Petr Akopov, senior commentator of the Russian state news agency "RIA Novosti," pushed back against accusations by Bernard-Henry Levy and other Western opinion leaders, who accused Russia of fomenting civil war in Sudan. These accusations centered on the role of the Wagner mercenary forces and their boss Yevgeny Prigozhin.
Akopov dismisses these accusations. Both parties to the civil war, along with Prigozhin, have denied any Russian role in the conflict. Moreover, according to Akopov, Russia had no need to stir up a civil war as both sides were favorably disposed to Russia and had recently visited Moscow. The Sudanese, similar to others in the region, had taken the measure of the Americans and found them unreliable. For that reason, China, Egypt, Saudi Arabia, and Russia have become the natural mediators in efforts to end the conflict.
Akopov's column follows below:
Sudanese Rapid Response Forces (Source: RIA.ru)
"In case you were unaware: it's been a week since Russia opened a second front against the West. Where, you ask? In Africa, but not in French Africa (that was last year), but in Sudan. This was announced by Bernard-Henri Levy himself, French philosopher, godfather of the Libyan revolution (i.e., the overthrow of Gaddafi in 2011) and fierce fighter against 'Russian imperialism' anywhere and everywhere.
"Levy revealed to the world the essence of events unfolding in Sudan, 'Putin's methods in Africa? We are engaged in a global war: Ukraine is the first battle front; Sudan is the second.'
"Fighting is indeed taking place in the Sudanese capital Khartoum: the army and the Rapid Response Forces are fighting each other. The former reports to the head of state, General Abdel Fattah Al-Burhan, and the latter, to his deputy under the Transitional Sovereign Council (the country's highest authority), General Mohamed Hamdan Daglo. The two generals have jointly ruled Sudan since 2019, after they ousted General Al-Bashir, who had led the country for 30 years.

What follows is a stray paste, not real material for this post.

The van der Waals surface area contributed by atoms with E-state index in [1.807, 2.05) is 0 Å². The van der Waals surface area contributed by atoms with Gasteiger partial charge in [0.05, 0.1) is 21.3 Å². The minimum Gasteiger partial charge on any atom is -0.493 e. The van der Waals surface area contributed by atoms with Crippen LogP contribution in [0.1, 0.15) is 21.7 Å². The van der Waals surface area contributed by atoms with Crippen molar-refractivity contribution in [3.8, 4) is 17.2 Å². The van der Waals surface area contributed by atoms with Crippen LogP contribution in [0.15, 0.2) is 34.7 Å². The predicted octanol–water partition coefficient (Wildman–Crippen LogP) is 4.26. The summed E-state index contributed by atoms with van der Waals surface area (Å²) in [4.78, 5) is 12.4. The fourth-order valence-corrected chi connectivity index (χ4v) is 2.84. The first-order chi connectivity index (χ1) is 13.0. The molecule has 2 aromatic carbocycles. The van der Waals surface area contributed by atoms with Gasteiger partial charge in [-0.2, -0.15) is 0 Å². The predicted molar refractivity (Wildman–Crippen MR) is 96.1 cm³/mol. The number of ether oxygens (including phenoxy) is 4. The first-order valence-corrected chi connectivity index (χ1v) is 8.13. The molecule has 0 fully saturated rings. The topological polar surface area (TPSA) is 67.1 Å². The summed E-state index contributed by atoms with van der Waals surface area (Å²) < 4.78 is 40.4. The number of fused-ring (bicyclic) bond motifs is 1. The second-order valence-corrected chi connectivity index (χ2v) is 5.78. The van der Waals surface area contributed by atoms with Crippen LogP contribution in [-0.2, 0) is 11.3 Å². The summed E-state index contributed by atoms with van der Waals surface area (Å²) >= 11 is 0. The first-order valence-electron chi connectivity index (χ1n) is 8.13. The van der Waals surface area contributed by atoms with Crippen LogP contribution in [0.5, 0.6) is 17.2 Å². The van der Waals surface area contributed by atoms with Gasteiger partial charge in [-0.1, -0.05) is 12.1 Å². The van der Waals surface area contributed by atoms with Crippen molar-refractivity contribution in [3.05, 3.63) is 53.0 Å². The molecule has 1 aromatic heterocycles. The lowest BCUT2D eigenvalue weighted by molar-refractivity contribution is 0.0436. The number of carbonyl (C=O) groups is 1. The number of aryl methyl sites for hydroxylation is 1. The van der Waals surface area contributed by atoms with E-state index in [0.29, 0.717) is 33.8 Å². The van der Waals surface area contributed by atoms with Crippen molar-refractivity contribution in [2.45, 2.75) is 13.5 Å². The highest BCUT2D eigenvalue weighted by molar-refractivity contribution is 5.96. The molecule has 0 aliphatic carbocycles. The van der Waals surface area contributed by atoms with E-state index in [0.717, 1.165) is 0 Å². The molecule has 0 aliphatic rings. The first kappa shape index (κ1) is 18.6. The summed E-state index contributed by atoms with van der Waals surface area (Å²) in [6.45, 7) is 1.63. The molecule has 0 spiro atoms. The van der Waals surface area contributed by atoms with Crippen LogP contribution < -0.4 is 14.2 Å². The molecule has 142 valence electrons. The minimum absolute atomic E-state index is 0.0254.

"Things were not always perfectly calm under Al-Bashir, either: a civil war in the south and east of the country led (under Western pressure) to the need to grant independence to the oil-rich areas populated by Black Africans, (Sudan's population is primarily Arab), where South Sudan was formed. But the generals who succeeded Al-Bashir could not share power.
"At first, they tried to share it with the civilians, but that did not work either – the generals disbanded the government and, in mid-April, fighting broke out in Khartoum. An attempt to integrate the Rapid Response Forces into the national army, which, naturally, didn't please Daglo, who got used to a decade of autonomy, served as the trigger for it.
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"The parties ended up attacking each other's headquarters, seizing bases, and accusing their opponents of attempting to usurp power. Hundreds of deaths, population flight, and completely unclear prospects (given that the sides' purely military forces are roughly equal) [were the result].
"But what has Russia got to do with it? Naturally Levy will find a Russian trace anywhere, but how can the internal conflict in Sudan be presented as part of Russia's global attack on the West? Is Sudan a Western ally? – Well, the answer is completely the opposite: under Al-Bashir it was one of the countries most denigrated (by the U.S.), it could have justly been called a candidate for the 'axis of evil.'
"Over the past 30 years, China has become the country's most important partner, as Chinese money and projects flowed into the oil industry.